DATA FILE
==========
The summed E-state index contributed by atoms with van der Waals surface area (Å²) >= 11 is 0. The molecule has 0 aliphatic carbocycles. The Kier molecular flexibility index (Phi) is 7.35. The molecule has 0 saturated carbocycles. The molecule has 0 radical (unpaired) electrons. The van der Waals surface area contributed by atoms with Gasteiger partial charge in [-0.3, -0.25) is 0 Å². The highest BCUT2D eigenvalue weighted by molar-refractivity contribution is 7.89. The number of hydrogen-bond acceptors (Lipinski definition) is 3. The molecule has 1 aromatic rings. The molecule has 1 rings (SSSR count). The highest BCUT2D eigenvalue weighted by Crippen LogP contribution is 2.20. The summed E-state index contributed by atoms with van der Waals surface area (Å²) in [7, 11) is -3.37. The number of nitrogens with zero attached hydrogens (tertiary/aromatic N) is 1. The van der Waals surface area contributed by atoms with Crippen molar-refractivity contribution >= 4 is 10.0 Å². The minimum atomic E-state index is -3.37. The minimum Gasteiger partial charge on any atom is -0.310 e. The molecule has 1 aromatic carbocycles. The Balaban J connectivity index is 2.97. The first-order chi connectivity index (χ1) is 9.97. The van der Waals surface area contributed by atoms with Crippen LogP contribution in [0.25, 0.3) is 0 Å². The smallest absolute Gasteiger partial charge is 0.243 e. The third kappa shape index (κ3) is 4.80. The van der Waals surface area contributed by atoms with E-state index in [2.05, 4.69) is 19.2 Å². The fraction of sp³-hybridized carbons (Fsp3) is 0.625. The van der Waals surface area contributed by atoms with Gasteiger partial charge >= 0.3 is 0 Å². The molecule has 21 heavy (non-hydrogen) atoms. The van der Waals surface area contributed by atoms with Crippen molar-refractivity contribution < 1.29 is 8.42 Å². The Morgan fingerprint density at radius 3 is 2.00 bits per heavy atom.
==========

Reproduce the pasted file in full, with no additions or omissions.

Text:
The summed E-state index contributed by atoms with van der Waals surface area (Å²) >= 11 is 0. The molecule has 0 aliphatic carbocycles. The Kier molecular flexibility index (Phi) is 7.35. The molecule has 0 saturated carbocycles. The molecule has 0 radical (unpaired) electrons. The van der Waals surface area contributed by atoms with Gasteiger partial charge in [-0.3, -0.25) is 0 Å². The highest BCUT2D eigenvalue weighted by molar-refractivity contribution is 7.89. The number of hydrogen-bond acceptors (Lipinski definition) is 3. The molecule has 1 aromatic rings. The molecule has 1 rings (SSSR count). The highest BCUT2D eigenvalue weighted by Crippen LogP contribution is 2.20. The summed E-state index contributed by atoms with van der Waals surface area (Å²) in [7, 11) is -3.37. The number of nitrogens with zero attached hydrogens (tertiary/aromatic N) is 1. The van der Waals surface area contributed by atoms with Crippen molar-refractivity contribution >= 4 is 10.0 Å². The minimum atomic E-state index is -3.37. The minimum Gasteiger partial charge on any atom is -0.310 e. The molecule has 1 aromatic carbocycles. The Balaban J connectivity index is 2.97. The first-order chi connectivity index (χ1) is 9.97. The van der Waals surface area contributed by atoms with Crippen LogP contribution in [0.25, 0.3) is 0 Å². The smallest absolute Gasteiger partial charge is 0.243 e. The third kappa shape index (κ3) is 4.80. The van der Waals surface area contributed by atoms with E-state index in [2.05, 4.69) is 19.2 Å². The fraction of sp³-hybridized carbons (Fsp3) is 0.625. The van der Waals surface area contributed by atoms with Gasteiger partial charge >= 0.3 is 0 Å². The molecule has 21 heavy (non-hydrogen) atoms. The van der Waals surface area contributed by atoms with Crippen molar-refractivity contribution < 1.29 is 8.42 Å². The Morgan fingerprint density at radius 3 is 2.00 bits per heavy atom.